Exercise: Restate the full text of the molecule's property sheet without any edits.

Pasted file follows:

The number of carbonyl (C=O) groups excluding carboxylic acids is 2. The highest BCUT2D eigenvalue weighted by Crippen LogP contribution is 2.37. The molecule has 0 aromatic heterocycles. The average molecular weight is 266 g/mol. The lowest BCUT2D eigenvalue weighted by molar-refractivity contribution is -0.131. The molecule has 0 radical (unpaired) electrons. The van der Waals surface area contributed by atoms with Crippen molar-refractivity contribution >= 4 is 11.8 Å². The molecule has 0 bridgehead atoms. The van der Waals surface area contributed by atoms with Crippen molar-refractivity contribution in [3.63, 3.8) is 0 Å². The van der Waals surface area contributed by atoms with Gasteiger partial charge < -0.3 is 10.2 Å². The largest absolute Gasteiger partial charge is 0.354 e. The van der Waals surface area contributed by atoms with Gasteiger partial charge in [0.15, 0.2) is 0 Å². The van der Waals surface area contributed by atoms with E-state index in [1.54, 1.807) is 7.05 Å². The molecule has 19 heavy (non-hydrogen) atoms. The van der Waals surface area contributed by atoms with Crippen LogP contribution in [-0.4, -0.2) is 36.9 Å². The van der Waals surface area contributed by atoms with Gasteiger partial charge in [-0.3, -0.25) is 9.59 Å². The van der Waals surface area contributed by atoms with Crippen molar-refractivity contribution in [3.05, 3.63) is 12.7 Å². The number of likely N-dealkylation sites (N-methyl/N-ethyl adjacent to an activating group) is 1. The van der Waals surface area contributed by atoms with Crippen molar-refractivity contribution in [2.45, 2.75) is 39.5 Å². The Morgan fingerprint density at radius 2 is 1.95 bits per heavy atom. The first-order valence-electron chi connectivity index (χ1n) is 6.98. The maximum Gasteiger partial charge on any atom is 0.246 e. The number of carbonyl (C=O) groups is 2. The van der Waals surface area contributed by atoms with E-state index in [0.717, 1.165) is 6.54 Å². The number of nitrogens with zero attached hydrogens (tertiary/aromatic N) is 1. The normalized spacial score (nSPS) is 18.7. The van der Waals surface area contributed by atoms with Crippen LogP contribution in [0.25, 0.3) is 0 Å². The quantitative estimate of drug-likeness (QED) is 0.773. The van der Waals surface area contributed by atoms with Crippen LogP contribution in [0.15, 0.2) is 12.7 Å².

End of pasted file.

The number of carbonyl (C=O) groups excluding carboxylic acids is 2. The highest BCUT2D eigenvalue weighted by Crippen LogP contribution is 2.37. The molecule has 0 aromatic heterocycles. The average molecular weight is 266 g/mol. The lowest BCUT2D eigenvalue weighted by molar-refractivity contribution is -0.131. The molecule has 0 radical (unpaired) electrons. The van der Waals surface area contributed by atoms with Crippen molar-refractivity contribution >= 4 is 11.8 Å². The molecule has 0 bridgehead atoms. The van der Waals surface area contributed by atoms with Crippen molar-refractivity contribution in [3.63, 3.8) is 0 Å². The van der Waals surface area contributed by atoms with Gasteiger partial charge < -0.3 is 10.2 Å². The largest absolute Gasteiger partial charge is 0.354 e. The van der Waals surface area contributed by atoms with Gasteiger partial charge in [0.15, 0.2) is 0 Å². The van der Waals surface area contributed by atoms with E-state index in [1.54, 1.807) is 7.05 Å². The molecule has 19 heavy (non-hydrogen) atoms. The van der Waals surface area contributed by atoms with Crippen LogP contribution in [-0.4, -0.2) is 36.9 Å². The van der Waals surface area contributed by atoms with Gasteiger partial charge in [-0.3, -0.25) is 9.59 Å². The van der Waals surface area contributed by atoms with Crippen molar-refractivity contribution in [3.05, 3.63) is 12.7 Å². The number of likely N-dealkylation sites (N-methyl/N-ethyl adjacent to an activating group) is 1. The van der Waals surface area contributed by atoms with Crippen molar-refractivity contribution in [2.45, 2.75) is 39.5 Å². The Morgan fingerprint density at radius 2 is 1.95 bits per heavy atom. The first-order valence-electron chi connectivity index (χ1n) is 6.98. The maximum Gasteiger partial charge on any atom is 0.246 e. The number of carbonyl (C=O) groups is 2. The van der Waals surface area contributed by atoms with E-state index in [0.717, 1.165) is 6.54 Å². The number of nitrogens with zero attached hydrogens (tertiary/aromatic N) is 1. The normalized spacial score (nSPS) is 18.7. The van der Waals surface area contributed by atoms with Crippen LogP contribution in [0.25, 0.3) is 0 Å². The quantitative estimate of drug-likeness (QED) is 0.773. The van der Waals surface area contributed by atoms with Crippen LogP contribution in [0.15, 0.2) is 12.7 Å².